Stretching vast distances across oasis-studded deserts and snowy mountain peaks, the Xinjiang Uyghur Autonomous Region, slightly larger than Western Europe or Alaska, is home to a population on par with that of Shanghai, with just under 20 million people living in cities and towns that go back to the days of the Silk Road. Of those 20 million, a 45% majority are Uyghur, with Kazakh, Hui Chinese (ethnic Chinese Muslims) and smatterings of other ethnic minorities mixing with a Han Chinese population that has shot up in the last 50 years from around 8% of the total in 1949 to nearly 41% today.
For travelers, Xinjiang (Xīnjiāng, 新疆) makes for a fascinating experience. In a few weeks, you can stay with quasi-nomadic Kazakhs in traditional yurts on the shores of Tian Chi (Heavenly Lake), explore the ruins of the desert city of Jiaohe, haggle over a silk carpet or finely wrought knife in a Kashgar bazaar and see caves full of ancient Buddhist statues and frescoes near Kuqa. You'll find that Xinjiang is like no other place in contemporary China, the people and culture retain a distinct Central Asian quality despite many centuries of Chinese influence.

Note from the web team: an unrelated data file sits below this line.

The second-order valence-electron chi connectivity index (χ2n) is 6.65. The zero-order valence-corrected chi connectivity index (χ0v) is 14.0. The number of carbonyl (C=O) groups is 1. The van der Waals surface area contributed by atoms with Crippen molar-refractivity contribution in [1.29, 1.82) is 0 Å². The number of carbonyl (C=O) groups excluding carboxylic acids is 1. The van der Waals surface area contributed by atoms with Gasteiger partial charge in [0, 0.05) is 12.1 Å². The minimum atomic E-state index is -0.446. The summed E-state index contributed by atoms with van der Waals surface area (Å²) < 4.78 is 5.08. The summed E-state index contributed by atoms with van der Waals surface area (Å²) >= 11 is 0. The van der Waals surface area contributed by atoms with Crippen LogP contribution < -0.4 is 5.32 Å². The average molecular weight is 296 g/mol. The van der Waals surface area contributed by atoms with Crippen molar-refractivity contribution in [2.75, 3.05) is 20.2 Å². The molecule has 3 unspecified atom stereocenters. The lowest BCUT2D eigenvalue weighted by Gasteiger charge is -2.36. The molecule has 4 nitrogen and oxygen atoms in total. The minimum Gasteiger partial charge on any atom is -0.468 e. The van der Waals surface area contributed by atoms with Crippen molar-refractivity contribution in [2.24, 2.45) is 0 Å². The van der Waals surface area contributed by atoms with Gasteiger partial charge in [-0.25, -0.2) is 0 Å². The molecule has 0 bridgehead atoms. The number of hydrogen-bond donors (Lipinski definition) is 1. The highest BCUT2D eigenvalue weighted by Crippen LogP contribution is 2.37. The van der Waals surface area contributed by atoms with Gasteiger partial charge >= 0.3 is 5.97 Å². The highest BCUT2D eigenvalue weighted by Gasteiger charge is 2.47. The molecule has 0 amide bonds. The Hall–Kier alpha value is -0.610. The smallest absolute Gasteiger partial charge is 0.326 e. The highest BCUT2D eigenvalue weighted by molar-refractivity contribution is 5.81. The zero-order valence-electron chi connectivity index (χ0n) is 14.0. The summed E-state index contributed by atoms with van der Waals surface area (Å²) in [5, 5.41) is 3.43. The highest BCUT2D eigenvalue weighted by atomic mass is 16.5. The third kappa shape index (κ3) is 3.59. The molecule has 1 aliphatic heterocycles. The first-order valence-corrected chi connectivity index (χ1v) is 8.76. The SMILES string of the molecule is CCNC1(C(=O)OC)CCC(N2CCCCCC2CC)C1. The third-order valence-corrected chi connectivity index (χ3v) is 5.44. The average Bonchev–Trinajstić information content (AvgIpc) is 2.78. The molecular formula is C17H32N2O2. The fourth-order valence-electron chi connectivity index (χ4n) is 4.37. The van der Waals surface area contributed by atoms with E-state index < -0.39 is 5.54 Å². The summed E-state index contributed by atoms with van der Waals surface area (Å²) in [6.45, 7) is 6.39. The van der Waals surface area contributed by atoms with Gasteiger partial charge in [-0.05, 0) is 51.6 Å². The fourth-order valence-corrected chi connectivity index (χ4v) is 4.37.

The Flaming Mountains (Huǒyàn Shān, 火焰山) get their name from the way the light reflects off the mountains red rocks and surrounding desert, especially toward sunset and..
Grape Valley (Putao Gou) stretches outside of Turpan toward the nearby Flaming Mountains. Turpan and its surrounding karez-fed agricultural lands are known for their..
The ancient ruined city of Jiaohe (Jiāohé Gùchéng, 交河故城) lies 10 km (6 mi) to the west of Turpan, situated on an island in the middle of river..
A high altitude respite from Urumuqi's heat in the summer, Tiān Chí (天池), or "Heavenly Lake," is a lovely Alpine lake 2,000 m (6,600 ft) up in the Tian Shan mountain..